© Pikes Peak Marathon
Written by ~ Pikes Peak Marathon & Ascent Runners
Since 1956, runners of Pikes Peak Marathon & Ascent have been taking on the challenges of conquering America's Mountain. We have compiled many stories from the experiences and memories of our past runners. We hope you enjoy these stories from some of our Pikes Peak Pioneers.
What did it feel like to run up Pikes Peak for the first time and what year was that?
In the spring of 1994 I impulsively quit my then 'career' as a professional cyclist and soon restarted my running life (I had been a runner/triathlete in the years prior to bike racing.) And, as a cyclist living at the Olympic Training Center in the early 90's I remember the adventure of winter hiking up to Barr Camp. I also recall 10 years prior as a college soccer player, standing on the soccer field of Colorado College and staring in awe at Pikes Peak; knowing and wondering when and HOW I would be back climbing Pikes Peak!
My first PPA was 1994, I honestly don't recall how I felt on the mountain or much about the race, except that I ran a 3:04 and was in the top 10 which I thought was pretty cool. I did reflect that despite my complete absence of mountain running experience, my "cycling legs" are what powered me up in a decent time. I ran again in 1995 - shaving an entire 45 seconds off of my time and again making the top 10.
1995 - 3:03:30 - 2nd Place AG
What was your favorite memory of the Pikes Peak Ascent/Marathon?
It has to be my Masters Record year, 2007. First, running through Barr Camp and hearing the official mumble something about "2nd place...", the guy I was with quickly asked a "fan" if there was a woman up ahead. The response was, "I think so, but it could be a guy......" Hmmm, well I decided to relax and stay focused on my goal of the Masters record, knowing I can't control who else is (maybe) out ahead. Then at A-Frame, my famous friend Buzz Burrell, let me know "Maria (Portilla) is 7 minutes ahead!" This made laugh... Like 'Ohhh, ok, I'm definitely in 2nd ... That's fine, just focus on my goal....' Then as soon as it was possible to be seen from above, I heard the VOICE.... "LIIIiiiSA GEEEEEeee!', the 8 x PPA winner & Legend, Scott Elliott, my Pikes Peak mentor, was yelling as though the voice of God, encouraging me up the mountain....it gave me chills and a welcome boost of support to forget about the diminutive, Peruvian Olympic marathoner Maria Portilla, and stay on point of my very personal goal. One of my all-time favorite days.
2007 - 2:42:44 - Master's Female Winner, 2nd Overall Female
What keeps your returning year after year?
I thrive and thoroughly enjoy the challenge of preparing myself to run up Pikes; the goal always, now, is to simply feel ready, competent and excited to be there. It's forever nostalgic and rewarding for me.
How has Pikes Peak Ascent/Marathon shaped you into the runner you are today?
I think my experience and success on Pikes has enamored/tuned me into the joy of the power of the mountains.... As a bike racer, I always thrived on the uphill portions of races, and finding uphill mountain running to be a thing, was awesome!! And it lead me to the thrill of running for 2 U.S. World Mountain Running teams....I continue to find my sweet/happy spot in running when I am grinding UP something long and steep!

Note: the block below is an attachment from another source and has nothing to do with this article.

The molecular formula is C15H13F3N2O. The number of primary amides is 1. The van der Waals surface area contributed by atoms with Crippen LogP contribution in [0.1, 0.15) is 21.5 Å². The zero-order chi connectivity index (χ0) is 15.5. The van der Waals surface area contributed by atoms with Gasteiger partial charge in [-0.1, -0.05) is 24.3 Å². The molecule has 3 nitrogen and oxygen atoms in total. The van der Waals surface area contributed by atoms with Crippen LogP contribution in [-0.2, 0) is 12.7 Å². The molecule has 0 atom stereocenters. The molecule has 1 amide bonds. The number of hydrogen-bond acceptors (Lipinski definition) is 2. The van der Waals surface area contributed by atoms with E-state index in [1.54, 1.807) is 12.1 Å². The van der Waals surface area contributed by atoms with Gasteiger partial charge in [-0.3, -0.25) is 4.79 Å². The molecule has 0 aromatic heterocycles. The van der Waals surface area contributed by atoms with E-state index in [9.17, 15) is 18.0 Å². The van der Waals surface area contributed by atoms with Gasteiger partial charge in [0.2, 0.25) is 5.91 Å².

Do you feel like a pioneer of trail/mountain running?
At least somewhat I suppose. When I won this race at ages 40 & 41, I was asked what it was about being "this age" that seemed to give an advantage. I remember replying that maybe young talented, or really fast flat-landers, are uncomfortable with the feeling of working SO hard and moving SO (relatively) slowly! NOW, I am nearly certain, my 2 wins are the slowest winning times AND by the oldest winner in the Ascent in these 14+ years since, so perhaps 'they' heard and took that as a challenge?! Plus adding prize money will always bring out the speedsters!
What advice would you give to runners racing their first Ascent or Marathon?
*Don't try to "win" the first mile+ to the trail!
*Don't panic about passing on the trail, there is always eventually room to pass. I mean don't ever put in a huge acceleration to pass! Bide time and ease past people as the trail allows.
*Take in nutrition every :30-60 minutes. The last 3 miles are going to require an extraordinary amount of energy and to NOT be depleted will be your Key to having your best possible above tree line experience!!!!!
*Embrace the 'pain & suffering' by staying within your own.
441 Manitou Ave, Suite 100
Manitou Springs, CO 80829
In 1972 Peter Strudwick did the Ascent in 4:20:29 and the Marathon in 7:02:28. What is so incredible about that you ask? Well, soon after his mother had caught rubella, commonly called German measles, Peter was born with legs that ended in stumps just past the ankles, a left arm that had only one thumb and a finger, and a right arm ending at the wrist.
When Zebulon Pike tried to ascend the mountain that would later be named after him he was turned back by the harsh weather. Many claim he said that no one would ever reach its summit. However, it is generally accepted that he meant on that day, under those conditions. The snow was waist deep and his men were not dressed for it and were out of food.
“Militant tobacco-hating physician” Dr. Arne Suominen from Delray Beach FL, became the founder of the modern day Pikes Peak races when he wrote a letter to the Colorado Springs Chamber of Commerce in 1956 and challenged cigarette smokers to race him up and down Pikes Peak. 1956 Results